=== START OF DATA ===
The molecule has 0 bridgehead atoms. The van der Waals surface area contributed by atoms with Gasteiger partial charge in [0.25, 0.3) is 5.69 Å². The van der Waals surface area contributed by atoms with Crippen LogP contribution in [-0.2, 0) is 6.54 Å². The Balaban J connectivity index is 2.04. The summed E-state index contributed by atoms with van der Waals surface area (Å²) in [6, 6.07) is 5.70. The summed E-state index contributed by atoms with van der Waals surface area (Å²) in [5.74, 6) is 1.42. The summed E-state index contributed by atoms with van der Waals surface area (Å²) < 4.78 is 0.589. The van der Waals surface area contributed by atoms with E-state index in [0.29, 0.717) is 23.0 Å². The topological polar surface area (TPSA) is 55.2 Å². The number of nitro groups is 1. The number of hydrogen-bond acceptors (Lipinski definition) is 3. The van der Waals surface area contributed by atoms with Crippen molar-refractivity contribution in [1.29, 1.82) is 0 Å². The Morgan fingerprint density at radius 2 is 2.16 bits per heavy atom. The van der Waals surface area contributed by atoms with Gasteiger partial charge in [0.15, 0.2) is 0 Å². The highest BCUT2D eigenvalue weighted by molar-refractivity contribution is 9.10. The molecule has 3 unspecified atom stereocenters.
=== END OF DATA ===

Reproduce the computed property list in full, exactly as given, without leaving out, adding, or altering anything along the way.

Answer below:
The molecule has 0 bridgehead atoms. The van der Waals surface area contributed by atoms with Gasteiger partial charge in [0.25, 0.3) is 5.69 Å². The van der Waals surface area contributed by atoms with Crippen LogP contribution in [-0.2, 0) is 6.54 Å². The Balaban J connectivity index is 2.04. The summed E-state index contributed by atoms with van der Waals surface area (Å²) in [6, 6.07) is 5.70. The summed E-state index contributed by atoms with van der Waals surface area (Å²) in [5.74, 6) is 1.42. The summed E-state index contributed by atoms with van der Waals surface area (Å²) < 4.78 is 0.589. The van der Waals surface area contributed by atoms with E-state index in [0.29, 0.717) is 23.0 Å². The topological polar surface area (TPSA) is 55.2 Å². The number of nitro groups is 1. The number of hydrogen-bond acceptors (Lipinski definition) is 3. The van der Waals surface area contributed by atoms with Crippen molar-refractivity contribution in [1.29, 1.82) is 0 Å². The Morgan fingerprint density at radius 2 is 2.16 bits per heavy atom. The van der Waals surface area contributed by atoms with Gasteiger partial charge in [0.15, 0.2) is 0 Å². The highest BCUT2D eigenvalue weighted by molar-refractivity contribution is 9.10. The molecule has 3 unspecified atom stereocenters.